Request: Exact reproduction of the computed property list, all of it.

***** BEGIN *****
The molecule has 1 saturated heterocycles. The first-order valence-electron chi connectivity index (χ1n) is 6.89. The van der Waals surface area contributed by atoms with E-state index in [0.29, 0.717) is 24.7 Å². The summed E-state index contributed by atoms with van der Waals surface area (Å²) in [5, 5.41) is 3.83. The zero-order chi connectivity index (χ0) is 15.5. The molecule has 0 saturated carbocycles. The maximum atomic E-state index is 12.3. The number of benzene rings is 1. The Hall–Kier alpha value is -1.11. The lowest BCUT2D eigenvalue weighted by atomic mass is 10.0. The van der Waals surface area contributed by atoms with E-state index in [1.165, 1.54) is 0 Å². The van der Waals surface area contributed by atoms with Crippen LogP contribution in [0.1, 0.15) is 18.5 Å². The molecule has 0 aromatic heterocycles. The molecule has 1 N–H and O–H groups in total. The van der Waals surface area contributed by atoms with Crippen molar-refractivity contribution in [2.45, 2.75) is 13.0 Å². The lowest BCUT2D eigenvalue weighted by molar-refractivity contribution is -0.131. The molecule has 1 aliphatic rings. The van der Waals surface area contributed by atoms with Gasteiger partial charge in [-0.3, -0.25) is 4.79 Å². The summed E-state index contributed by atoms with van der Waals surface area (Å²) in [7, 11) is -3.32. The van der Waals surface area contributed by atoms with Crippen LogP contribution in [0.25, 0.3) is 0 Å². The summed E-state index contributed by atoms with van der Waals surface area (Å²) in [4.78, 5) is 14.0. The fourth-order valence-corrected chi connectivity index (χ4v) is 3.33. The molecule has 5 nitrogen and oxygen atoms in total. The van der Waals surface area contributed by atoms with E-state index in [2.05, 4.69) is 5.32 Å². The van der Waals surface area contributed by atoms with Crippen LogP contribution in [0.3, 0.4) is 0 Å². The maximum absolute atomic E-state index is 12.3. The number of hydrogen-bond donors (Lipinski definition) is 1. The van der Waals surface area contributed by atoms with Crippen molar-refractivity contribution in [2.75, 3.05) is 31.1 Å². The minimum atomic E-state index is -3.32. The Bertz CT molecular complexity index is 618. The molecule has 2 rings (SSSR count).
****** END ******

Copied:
The molecule has 1 saturated heterocycles. The first-order valence-electron chi connectivity index (χ1n) is 6.89. The van der Waals surface area contributed by atoms with E-state index in [0.29, 0.717) is 24.7 Å². The summed E-state index contributed by atoms with van der Waals surface area (Å²) in [5, 5.41) is 3.83. The zero-order chi connectivity index (χ0) is 15.5. The molecule has 0 saturated carbocycles. The maximum atomic E-state index is 12.3. The number of benzene rings is 1. The Hall–Kier alpha value is -1.11. The lowest BCUT2D eigenvalue weighted by atomic mass is 10.0. The van der Waals surface area contributed by atoms with E-state index in [1.165, 1.54) is 0 Å². The van der Waals surface area contributed by atoms with Crippen LogP contribution in [0.1, 0.15) is 18.5 Å². The molecule has 0 aromatic heterocycles. The molecule has 1 N–H and O–H groups in total. The van der Waals surface area contributed by atoms with Crippen molar-refractivity contribution in [2.45, 2.75) is 13.0 Å². The lowest BCUT2D eigenvalue weighted by molar-refractivity contribution is -0.131. The molecule has 1 aliphatic rings. The van der Waals surface area contributed by atoms with Gasteiger partial charge in [-0.3, -0.25) is 4.79 Å². The summed E-state index contributed by atoms with van der Waals surface area (Å²) in [7, 11) is -3.32. The van der Waals surface area contributed by atoms with Crippen LogP contribution in [0.25, 0.3) is 0 Å². The summed E-state index contributed by atoms with van der Waals surface area (Å²) in [4.78, 5) is 14.0. The fourth-order valence-corrected chi connectivity index (χ4v) is 3.33. The molecule has 5 nitrogen and oxygen atoms in total. The van der Waals surface area contributed by atoms with E-state index in [2.05, 4.69) is 5.32 Å². The van der Waals surface area contributed by atoms with Crippen LogP contribution in [0.3, 0.4) is 0 Å². The maximum absolute atomic E-state index is 12.3. The number of hydrogen-bond donors (Lipinski definition) is 1. The van der Waals surface area contributed by atoms with Crippen molar-refractivity contribution in [2.75, 3.05) is 31.1 Å². The minimum atomic E-state index is -3.32. The Bertz CT molecular complexity index is 618. The molecule has 2 rings (SSSR count).